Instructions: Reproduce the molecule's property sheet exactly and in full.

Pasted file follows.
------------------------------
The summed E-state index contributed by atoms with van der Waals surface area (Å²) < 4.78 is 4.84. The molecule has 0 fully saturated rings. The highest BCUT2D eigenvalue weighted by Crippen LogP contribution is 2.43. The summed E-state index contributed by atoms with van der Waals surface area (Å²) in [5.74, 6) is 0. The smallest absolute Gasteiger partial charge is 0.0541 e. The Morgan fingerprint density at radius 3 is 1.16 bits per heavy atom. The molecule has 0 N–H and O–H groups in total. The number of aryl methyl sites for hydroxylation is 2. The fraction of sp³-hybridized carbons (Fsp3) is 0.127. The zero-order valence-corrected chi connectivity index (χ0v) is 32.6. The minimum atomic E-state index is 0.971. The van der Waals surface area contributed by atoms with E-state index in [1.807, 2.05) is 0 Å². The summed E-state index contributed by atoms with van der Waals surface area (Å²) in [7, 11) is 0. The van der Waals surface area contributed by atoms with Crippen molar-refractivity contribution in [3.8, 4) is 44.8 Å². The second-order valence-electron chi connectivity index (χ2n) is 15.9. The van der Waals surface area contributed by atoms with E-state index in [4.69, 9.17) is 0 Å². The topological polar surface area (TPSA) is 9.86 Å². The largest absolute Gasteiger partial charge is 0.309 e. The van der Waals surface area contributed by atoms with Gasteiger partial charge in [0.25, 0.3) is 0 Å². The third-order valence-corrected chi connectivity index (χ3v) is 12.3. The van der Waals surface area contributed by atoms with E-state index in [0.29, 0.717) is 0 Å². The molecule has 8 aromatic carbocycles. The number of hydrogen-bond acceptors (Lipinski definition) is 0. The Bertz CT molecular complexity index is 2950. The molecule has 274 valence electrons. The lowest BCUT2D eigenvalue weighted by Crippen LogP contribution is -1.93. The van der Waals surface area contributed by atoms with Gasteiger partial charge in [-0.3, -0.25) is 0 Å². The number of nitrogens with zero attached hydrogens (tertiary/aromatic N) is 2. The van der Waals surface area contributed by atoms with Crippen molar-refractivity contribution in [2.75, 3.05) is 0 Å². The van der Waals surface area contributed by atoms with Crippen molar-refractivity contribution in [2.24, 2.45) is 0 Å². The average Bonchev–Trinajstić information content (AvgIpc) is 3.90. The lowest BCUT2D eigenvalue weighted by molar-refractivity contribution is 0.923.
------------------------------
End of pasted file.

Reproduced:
The summed E-state index contributed by atoms with van der Waals surface area (Å²) < 4.78 is 4.84. The molecule has 0 fully saturated rings. The highest BCUT2D eigenvalue weighted by Crippen LogP contribution is 2.43. The summed E-state index contributed by atoms with van der Waals surface area (Å²) in [5.74, 6) is 0. The smallest absolute Gasteiger partial charge is 0.0541 e. The Morgan fingerprint density at radius 3 is 1.16 bits per heavy atom. The molecule has 0 N–H and O–H groups in total. The number of aryl methyl sites for hydroxylation is 2. The fraction of sp³-hybridized carbons (Fsp3) is 0.127. The zero-order valence-corrected chi connectivity index (χ0v) is 32.6. The minimum atomic E-state index is 0.971. The van der Waals surface area contributed by atoms with E-state index in [1.807, 2.05) is 0 Å². The summed E-state index contributed by atoms with van der Waals surface area (Å²) in [7, 11) is 0. The van der Waals surface area contributed by atoms with Crippen molar-refractivity contribution in [3.8, 4) is 44.8 Å². The second-order valence-electron chi connectivity index (χ2n) is 15.9. The van der Waals surface area contributed by atoms with E-state index in [4.69, 9.17) is 0 Å². The topological polar surface area (TPSA) is 9.86 Å². The largest absolute Gasteiger partial charge is 0.309 e. The van der Waals surface area contributed by atoms with Gasteiger partial charge in [0.25, 0.3) is 0 Å². The third-order valence-corrected chi connectivity index (χ3v) is 12.3. The van der Waals surface area contributed by atoms with E-state index in [0.29, 0.717) is 0 Å². The molecule has 8 aromatic carbocycles. The number of hydrogen-bond acceptors (Lipinski definition) is 0. The Bertz CT molecular complexity index is 2950. The molecule has 274 valence electrons. The lowest BCUT2D eigenvalue weighted by Crippen LogP contribution is -1.93. The van der Waals surface area contributed by atoms with Gasteiger partial charge in [-0.3, -0.25) is 0 Å². The number of nitrogens with zero attached hydrogens (tertiary/aromatic N) is 2. The van der Waals surface area contributed by atoms with Crippen molar-refractivity contribution in [2.75, 3.05) is 0 Å². The van der Waals surface area contributed by atoms with Crippen molar-refractivity contribution in [2.24, 2.45) is 0 Å². The average Bonchev–Trinajstić information content (AvgIpc) is 3.90. The lowest BCUT2D eigenvalue weighted by molar-refractivity contribution is 0.923.